This scenario is a test. How long will it take you to guess the cyber-crime at hand? Be sure to time yourself. Ready, steady, go!
You receive an incoming complaint from a customer. They mention not receiving their discount code after filling in your online form. However, you are not offering any kind of discount. You don’t even have an online form. The complaints continue to roll in and one customer mentions your new website; it is using a replica of your domain with the addition of ‘discount’ on the end. Another customer forwards an email they have received, sent from that domain. There is convincing and well-written marketing copy with a believable call to action.
Nobody can resist a discount. It seems your customers are following the message: “Visit our new website! Complete the online form! Claim your discount!” To your dismay, you discover that the website is an exact carbon copy of yours, except it is running a promotion complete with online form. Above all, someone is collecting your customers’ personal details by using your brand name – they are impersonating you!
Can you guess what cyber-crime it is?
Yes, it is phishing. Bad actors register a domain to impersonate another business in order to steal and abuse confidential data. As with most domain name abuse, the result has a negative impact on your business. Affected customers don’t tend to be very forgiving.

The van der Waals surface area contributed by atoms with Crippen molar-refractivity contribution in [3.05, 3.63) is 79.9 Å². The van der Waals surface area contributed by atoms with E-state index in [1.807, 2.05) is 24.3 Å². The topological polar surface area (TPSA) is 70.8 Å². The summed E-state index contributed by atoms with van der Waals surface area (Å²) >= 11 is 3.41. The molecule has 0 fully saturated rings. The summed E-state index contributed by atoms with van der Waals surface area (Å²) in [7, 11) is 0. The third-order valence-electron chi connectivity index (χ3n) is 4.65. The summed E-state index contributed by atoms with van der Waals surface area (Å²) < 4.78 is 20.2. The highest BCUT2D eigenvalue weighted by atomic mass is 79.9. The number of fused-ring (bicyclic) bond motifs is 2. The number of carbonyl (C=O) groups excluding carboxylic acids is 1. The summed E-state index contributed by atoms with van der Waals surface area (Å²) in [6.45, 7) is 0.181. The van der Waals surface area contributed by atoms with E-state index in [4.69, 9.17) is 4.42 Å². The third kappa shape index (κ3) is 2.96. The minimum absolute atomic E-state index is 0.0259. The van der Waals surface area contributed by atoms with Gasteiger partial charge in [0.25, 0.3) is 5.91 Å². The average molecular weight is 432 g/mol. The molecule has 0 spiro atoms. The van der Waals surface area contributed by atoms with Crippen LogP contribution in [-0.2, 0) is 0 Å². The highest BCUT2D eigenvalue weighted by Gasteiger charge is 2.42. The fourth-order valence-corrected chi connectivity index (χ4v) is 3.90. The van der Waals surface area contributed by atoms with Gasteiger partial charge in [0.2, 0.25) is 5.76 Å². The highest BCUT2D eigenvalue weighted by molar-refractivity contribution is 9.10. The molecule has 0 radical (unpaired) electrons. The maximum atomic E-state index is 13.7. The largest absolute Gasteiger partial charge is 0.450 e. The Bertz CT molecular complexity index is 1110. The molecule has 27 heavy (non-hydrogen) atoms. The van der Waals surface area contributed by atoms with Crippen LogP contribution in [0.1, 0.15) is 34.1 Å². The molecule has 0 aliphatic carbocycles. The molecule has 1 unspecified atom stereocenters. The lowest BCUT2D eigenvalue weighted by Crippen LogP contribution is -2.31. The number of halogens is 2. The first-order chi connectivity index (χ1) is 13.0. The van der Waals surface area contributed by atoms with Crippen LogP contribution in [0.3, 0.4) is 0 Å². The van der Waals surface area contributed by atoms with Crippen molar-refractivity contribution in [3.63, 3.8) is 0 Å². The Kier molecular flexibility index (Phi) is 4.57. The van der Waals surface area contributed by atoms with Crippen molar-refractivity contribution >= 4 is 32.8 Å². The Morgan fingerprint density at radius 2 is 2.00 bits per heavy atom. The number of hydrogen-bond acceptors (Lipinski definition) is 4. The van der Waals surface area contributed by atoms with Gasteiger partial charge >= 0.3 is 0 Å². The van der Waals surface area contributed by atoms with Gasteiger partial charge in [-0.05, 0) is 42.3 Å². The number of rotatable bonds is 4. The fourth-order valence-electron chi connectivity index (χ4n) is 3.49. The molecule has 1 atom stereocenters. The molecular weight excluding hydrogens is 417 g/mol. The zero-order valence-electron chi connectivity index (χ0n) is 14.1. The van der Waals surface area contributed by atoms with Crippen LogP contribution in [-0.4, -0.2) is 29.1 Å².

As you may have noticed from previous posts on domain abuse, the essence is the targeting of your brand via a confusingly similar domain name. This is what we combat in Com Laude’s domain name brand protection team. There are many different forms of targeting, due to the boundless creativity of domain abusers. Phishing is only one within a substantial menu developed by bad actors over 25 years of the commercial Internet. However, there are very few types we at Com Laude haven’t seen.
The scenario above is a real-life example taken from our Com Laude casebook and came with severe consequences. To make matters worse, such cases can be followed by a proliferation of new domains registered in the name of an unfortunate customer who has already fallen for the scam. The bad actors use that customer’s credit card details to pay for these. Thus the disruption continues.
Com Laude Watch, our domain name monitoring system, provides the solution. Scanning millions of domain names daily, the platform (in conjunction with its Surveillance Module) can identify typical phishing signatures and report the offending domains. In the scenario above, our domain name brand protection team terminated the domain through an acceptable use policy complaint to the web host. The domain dispute policies are also available to capture an offending domain for your own portfolio. Traffic to the phishing site will continue long after the scam is discovered, and by winning a transfer of the domain, you can recover that traffic and point it to your own site, or to an education page.
This way, you can be sure that the only person who ever offers discounts to your customers is you.
If you would like to know more about our domain name monitoring service, contact us.
Uncover more real-life scenarios in our Com Laude Casebook series here.